It’s been at least a year since the end of the housing boom was in the headlines, yet people still don’t seem to understand the basic outlines of what’s going on. House prices don’t simply reverse course and immediately fall after reaching a peak. They plateau for a while, usually 12-18 months. During that time, buyers are becoming wary, supply is building, and sellers are in denial, thinking they might still get the price their neighbor got. Eventually, buyers are in control, there is a supply imbalance, and sellers start undercutting each other’s prices in a rush for the exit. If the run-up was substantial, the slide down takes years, not weeks or months. Four years of decline is normal (e.g., New York and Boston in the early 90s, or Houston after the oil-patch bust). We’re only just beginning to see year-over-year price declines in the markets formerly known as hot — probably because they peaked highest and latest.

  22. bigJIMMY commented on Apr 19

    this mawket is awesome! down big in premarket to close the gap. see if we dont end positive. thanks ben!

  23. Paul commented on Apr 19

    Forget Detroit, DC. How about South Central DC and Georgetown? Try East Orange and South Orange, New Jersey. Those two towns are in the same state, in the same county; in fact, they are right next to each other, but one contains million-dollar mansions and the other does not. So housing prices aren’t perfectly uniform across the country. What’s the point? The historic real estate run-up of the last five years was a national phenomenon, and it’s unwinding will also be national.

  24. KirkH commented on Apr 19

    “Real estate is local”

    So if the Fed raises rates to 10% it won’t matter to house prices everywhere because “real estate is local”.

    Recession? No matter, because real estate is local.

    Stock market crash? I see a housing rally!

  25. Irving commented on Apr 19

    Real estate prices on LI are doomed. People are leaving the Island because homes are so overpriced, and taxes are so high. The real killer will be the tightening of credit by the lenders now that pressure is on to eliminate loans to people who cannot afford them. By 2009, prices will drop 30% acros the board and return to their normal levels which will be based on the fundamentals.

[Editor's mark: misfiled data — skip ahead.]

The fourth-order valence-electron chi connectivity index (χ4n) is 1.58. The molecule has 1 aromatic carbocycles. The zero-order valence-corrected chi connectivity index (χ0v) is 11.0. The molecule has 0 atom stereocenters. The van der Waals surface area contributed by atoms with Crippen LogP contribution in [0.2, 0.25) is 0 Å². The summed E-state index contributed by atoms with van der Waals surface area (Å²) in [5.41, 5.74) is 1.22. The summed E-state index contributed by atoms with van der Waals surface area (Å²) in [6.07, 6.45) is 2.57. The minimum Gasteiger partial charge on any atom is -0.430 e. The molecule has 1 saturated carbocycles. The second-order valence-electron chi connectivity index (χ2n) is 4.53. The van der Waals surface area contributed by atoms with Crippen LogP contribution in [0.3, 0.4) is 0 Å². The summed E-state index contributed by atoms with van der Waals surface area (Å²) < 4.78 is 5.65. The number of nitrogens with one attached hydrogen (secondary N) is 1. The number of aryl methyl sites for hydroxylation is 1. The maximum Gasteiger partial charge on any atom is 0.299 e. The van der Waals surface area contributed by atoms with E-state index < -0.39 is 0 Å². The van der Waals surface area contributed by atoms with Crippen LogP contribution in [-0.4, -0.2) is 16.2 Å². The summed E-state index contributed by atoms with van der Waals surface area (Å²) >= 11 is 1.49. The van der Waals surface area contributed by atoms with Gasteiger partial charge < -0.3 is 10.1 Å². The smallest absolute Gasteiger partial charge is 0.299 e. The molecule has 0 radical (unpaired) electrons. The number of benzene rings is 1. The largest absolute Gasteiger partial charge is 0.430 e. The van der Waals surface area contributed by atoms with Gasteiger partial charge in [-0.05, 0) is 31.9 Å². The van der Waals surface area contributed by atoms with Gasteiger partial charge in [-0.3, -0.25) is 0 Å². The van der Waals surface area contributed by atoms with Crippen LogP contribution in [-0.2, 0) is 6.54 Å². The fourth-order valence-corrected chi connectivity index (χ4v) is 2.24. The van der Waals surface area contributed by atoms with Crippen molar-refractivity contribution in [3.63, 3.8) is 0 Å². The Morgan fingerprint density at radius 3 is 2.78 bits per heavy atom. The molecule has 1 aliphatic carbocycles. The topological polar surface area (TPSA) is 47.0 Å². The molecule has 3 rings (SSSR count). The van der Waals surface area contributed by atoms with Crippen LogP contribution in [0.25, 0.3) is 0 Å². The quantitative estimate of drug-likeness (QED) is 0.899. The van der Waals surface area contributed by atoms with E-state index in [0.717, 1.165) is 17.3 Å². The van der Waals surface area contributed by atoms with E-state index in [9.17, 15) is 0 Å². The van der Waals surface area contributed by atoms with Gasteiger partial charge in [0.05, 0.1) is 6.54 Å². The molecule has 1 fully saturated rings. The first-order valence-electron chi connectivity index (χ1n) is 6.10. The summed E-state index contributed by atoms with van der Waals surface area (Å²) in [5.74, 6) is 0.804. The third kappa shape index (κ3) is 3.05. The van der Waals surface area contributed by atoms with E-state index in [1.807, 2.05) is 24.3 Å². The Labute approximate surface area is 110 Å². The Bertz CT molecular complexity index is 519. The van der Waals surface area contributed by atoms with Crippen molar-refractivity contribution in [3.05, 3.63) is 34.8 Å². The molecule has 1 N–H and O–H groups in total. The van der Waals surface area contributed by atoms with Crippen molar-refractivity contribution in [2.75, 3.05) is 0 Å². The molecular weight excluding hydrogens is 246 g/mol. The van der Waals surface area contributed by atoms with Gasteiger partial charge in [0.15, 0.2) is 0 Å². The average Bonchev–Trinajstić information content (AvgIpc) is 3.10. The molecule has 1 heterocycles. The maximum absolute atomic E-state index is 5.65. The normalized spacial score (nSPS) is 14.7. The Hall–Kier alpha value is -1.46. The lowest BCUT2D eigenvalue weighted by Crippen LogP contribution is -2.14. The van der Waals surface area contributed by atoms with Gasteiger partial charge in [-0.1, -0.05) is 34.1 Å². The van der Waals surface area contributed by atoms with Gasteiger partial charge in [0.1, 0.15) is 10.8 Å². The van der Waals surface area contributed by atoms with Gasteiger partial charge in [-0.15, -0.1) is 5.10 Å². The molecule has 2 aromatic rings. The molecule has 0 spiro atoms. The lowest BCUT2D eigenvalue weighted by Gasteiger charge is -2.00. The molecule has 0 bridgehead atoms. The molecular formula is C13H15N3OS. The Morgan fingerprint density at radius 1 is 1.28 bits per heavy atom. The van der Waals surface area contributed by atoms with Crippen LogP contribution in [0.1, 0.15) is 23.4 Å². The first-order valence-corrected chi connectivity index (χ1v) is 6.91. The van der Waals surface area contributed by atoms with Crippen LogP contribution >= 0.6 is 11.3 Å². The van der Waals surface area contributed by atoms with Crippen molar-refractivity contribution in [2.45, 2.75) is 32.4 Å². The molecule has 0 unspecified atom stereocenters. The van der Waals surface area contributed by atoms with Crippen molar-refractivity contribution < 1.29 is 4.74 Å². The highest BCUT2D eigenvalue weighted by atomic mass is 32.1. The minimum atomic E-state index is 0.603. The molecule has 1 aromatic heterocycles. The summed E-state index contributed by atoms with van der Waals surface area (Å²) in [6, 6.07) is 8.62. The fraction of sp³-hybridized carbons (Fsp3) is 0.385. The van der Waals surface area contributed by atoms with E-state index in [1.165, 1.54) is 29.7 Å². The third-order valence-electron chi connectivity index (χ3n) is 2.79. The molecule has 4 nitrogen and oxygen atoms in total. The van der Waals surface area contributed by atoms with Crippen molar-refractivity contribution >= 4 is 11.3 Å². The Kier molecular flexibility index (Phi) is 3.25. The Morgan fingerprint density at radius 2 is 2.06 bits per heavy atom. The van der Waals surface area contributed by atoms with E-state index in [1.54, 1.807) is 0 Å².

26. Winston Munn commented on Apr 19

    “Let’s see…19 consecutive days of below average volume that is augmented by a Fed money drop every single day since Feb 27th. Sometimes twice a day. Lotta shopping going on…..LOL

    I find it ironic that they still call it “temporary open market conditions”.”


    I agree with many of your posts and enjoy them all; however, I wish you would be more specific in regards to the Fed – although this could be semantic nitpicking.

    The Fed cannot pump. The interventions you see are occuring based on demand for money at the Fed target rate. If the open markets demand 5.35%, then the Fed defends its target by producing money at the target rate of 5.25%. If the open markets are at 5.15%, the Fed contracts the money supply, again to protect its target rate.

    With the Fed this active, it means they are having to work hard to defend the target rate, meaning open markets think the rates should be higher.

    Having nitpicked :-), I agree that the lack of volume is forboding; however,you left out the A/D divergence and Hi/Low divergence that is also occuring.

  27. REW commented on Apr 19

    Since I’ve already explained what “real estate is local” means, I’ll explain what it doesn’t mean. It doesn’t mean, as KirkH mockingly suggests, that local housing is immune to macroeconomic influences.

    BR’s post about one highly specific market, in my opinion, doesn’t say much about housing in general. During the boom there were always a few high profile local markets that not only did not participate in the boom, they were actually falling. That does not mean the boom wasn’t happening. Today, there are still isolated local markets that are booming, yet the general, national trend for housing is slowing.